Sam Armytage: ‘Our treatment of women in media is appalling’

As you may have heard, I recently got hitched. And for myriad reasons (primarily a pandemic, pragmatism and privacy) our wedding was hastily arranged, unconventional and wonderful.

While I was cursing COVID, I was secretly hoping the hen's party part of the celebrations might contract some kind of Bird Flu. But alas, the chicks I adore most - my troupe of loyal, supportive, tenacious, fabulously fun girlfriends - organised a "reverse bachelorette".

Thank God (SHE heard my prayers) there was neither a condom-covered veil nor penis straw in sight. And after a lovely dinner, good wine and great chat, we ended up at Magic Mike Live.

“Our wedding was hastily arranged, unconventional and wonderful.” (Picture: Supplied)
“Our wedding was hastily arranged, unconventional and wonderful.” (Picture: Supplied)

To my surprise (I admit I was cynical), the room was full of strong, sexy, powerful women, and a fair sprinkling of strong, sexy, powerful gay men.

The first dancers on stage: a fireman, followed by a cowboy. "Oh puh-leeze," I thought (though y'all know I'm partial to a fella who's handy with the horses). But when the next dancer appeared, the MC told us this bloke is a CEO, who pays his women as much as he pays his men.

“Society still views men who take charge as assertive, but women who take charge as bossy.” (Picture: Steven Chee)
“Society still views men who take charge as assertive, but women who take charge as bossy.” (Picture: Steven Chee)

During my lengthy career, my darling mum would often encourage me by quoting from another type of dance floor. "Remember, Ginger Rogers did everything Fred Astaire did, but she did it backwards and in high heels," she'd say, as I'd relive the man-splaining, leg-spreading and bro-priating I endured in the workplace.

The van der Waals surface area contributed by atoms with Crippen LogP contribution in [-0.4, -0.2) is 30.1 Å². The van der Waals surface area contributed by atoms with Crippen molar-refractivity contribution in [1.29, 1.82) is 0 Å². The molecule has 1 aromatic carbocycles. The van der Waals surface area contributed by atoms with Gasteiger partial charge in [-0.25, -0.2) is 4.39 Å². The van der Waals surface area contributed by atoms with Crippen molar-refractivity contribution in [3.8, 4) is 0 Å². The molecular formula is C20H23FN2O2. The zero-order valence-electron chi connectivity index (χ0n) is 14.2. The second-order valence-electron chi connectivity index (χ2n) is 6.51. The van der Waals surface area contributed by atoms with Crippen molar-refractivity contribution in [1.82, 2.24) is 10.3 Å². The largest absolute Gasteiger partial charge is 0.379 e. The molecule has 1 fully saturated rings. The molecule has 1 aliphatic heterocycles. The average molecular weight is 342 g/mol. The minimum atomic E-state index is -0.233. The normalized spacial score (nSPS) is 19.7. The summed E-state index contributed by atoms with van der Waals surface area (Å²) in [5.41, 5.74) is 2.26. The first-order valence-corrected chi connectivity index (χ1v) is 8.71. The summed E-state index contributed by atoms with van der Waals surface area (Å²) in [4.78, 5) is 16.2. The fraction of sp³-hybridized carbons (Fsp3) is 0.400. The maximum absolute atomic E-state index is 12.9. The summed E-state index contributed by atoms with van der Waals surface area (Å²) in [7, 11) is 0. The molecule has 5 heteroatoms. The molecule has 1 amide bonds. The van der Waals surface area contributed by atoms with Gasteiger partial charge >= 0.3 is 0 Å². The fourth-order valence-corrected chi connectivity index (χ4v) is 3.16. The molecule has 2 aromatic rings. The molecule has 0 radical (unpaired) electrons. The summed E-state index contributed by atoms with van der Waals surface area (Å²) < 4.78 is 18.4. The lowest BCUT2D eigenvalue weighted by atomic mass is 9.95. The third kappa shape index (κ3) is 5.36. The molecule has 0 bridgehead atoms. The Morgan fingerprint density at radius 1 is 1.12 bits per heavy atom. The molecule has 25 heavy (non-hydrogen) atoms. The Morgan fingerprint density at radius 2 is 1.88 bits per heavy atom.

You don't need me to tell you, ladies: we still have a long way to go till equality.

We need more women in leadership positions. In businesses and companies. And to do this, we need better childcare options and more supportive men.

We need more women in movie-directing and television-producing; in politics and on boards. And we need the women who are already in these positions to stand up for injustice.


Unfortunately, in 2021 society still views men who take charge as assertive, but women who take charge as bossy. Confident women who ask for what they want in the workplace are called "difficult". And I'm appalled to say I still hear the word "b*tch" bandied about (usually by a threatened male).

Our treatment of women in the media is appalling, too. I've been shamed by creepy middle-aged men posing as paparazzi, hiding and taking pictures of my underpants (through my dress!), humiliated by snarky tabloids that body-shame women, and vile creatures who gaslight women when they fight back.

But this is not about me (well, actually, this column is...). This is about 49.6 per cent of the world's population. Why are we still having to have this conversation? And then going home to cook the dinner?

Samantha Armytage features in this Sunday’s Stellar.
Samantha Armytage features in this Sunday’s Stellar.

If feminism is about choice, I choose to write a column to acknowledge International Women's Day through the lens of my reverse hen's party at a male strip show.

And I'm going to leave you with a quote, scrawled in texta on the back of the ladies Portaloo door that night: "Women are considered fragile, but I've never seen anything as easily wounded as a man's ego."

Samantha Armytage co-hosts Sunrise, 5.30am weekdays, on the Seven Network. Something To Talk About with Samantha Armytage episode two is out today. Follow or subscribe on Spotify, Apple Podcasts or wherever you listen to your podcasts.

Originally published as Sam Armytage: 'Our treatment of women in media is appalling'


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